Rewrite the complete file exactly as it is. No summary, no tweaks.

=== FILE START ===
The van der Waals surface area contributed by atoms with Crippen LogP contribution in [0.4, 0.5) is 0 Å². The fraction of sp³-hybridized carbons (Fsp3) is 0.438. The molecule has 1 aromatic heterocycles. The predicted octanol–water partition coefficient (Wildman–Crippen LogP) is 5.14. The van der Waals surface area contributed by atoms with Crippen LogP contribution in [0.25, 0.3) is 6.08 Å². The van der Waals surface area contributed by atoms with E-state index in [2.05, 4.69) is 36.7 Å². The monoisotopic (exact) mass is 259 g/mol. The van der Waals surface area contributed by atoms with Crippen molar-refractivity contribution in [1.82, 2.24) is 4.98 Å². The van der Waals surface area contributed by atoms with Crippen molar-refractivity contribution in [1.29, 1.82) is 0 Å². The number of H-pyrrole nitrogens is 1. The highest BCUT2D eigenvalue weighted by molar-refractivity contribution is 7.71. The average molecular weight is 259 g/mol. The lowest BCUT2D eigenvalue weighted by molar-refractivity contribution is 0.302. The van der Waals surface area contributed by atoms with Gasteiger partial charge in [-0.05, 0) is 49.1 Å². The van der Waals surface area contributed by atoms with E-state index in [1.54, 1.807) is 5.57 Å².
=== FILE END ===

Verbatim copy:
The van der Waals surface area contributed by atoms with Crippen LogP contribution in [0.4, 0.5) is 0 Å². The fraction of sp³-hybridized carbons (Fsp3) is 0.438. The molecule has 1 aromatic heterocycles. The predicted octanol–water partition coefficient (Wildman–Crippen LogP) is 5.14. The van der Waals surface area contributed by atoms with Crippen LogP contribution in [0.25, 0.3) is 6.08 Å². The van der Waals surface area contributed by atoms with E-state index in [2.05, 4.69) is 36.7 Å². The monoisotopic (exact) mass is 259 g/mol. The van der Waals surface area contributed by atoms with Crippen molar-refractivity contribution in [1.82, 2.24) is 4.98 Å². The van der Waals surface area contributed by atoms with Crippen molar-refractivity contribution in [1.29, 1.82) is 0 Å². The number of H-pyrrole nitrogens is 1. The highest BCUT2D eigenvalue weighted by molar-refractivity contribution is 7.71. The average molecular weight is 259 g/mol. The lowest BCUT2D eigenvalue weighted by molar-refractivity contribution is 0.302. The van der Waals surface area contributed by atoms with Gasteiger partial charge in [-0.05, 0) is 49.1 Å². The van der Waals surface area contributed by atoms with E-state index in [1.54, 1.807) is 5.57 Å².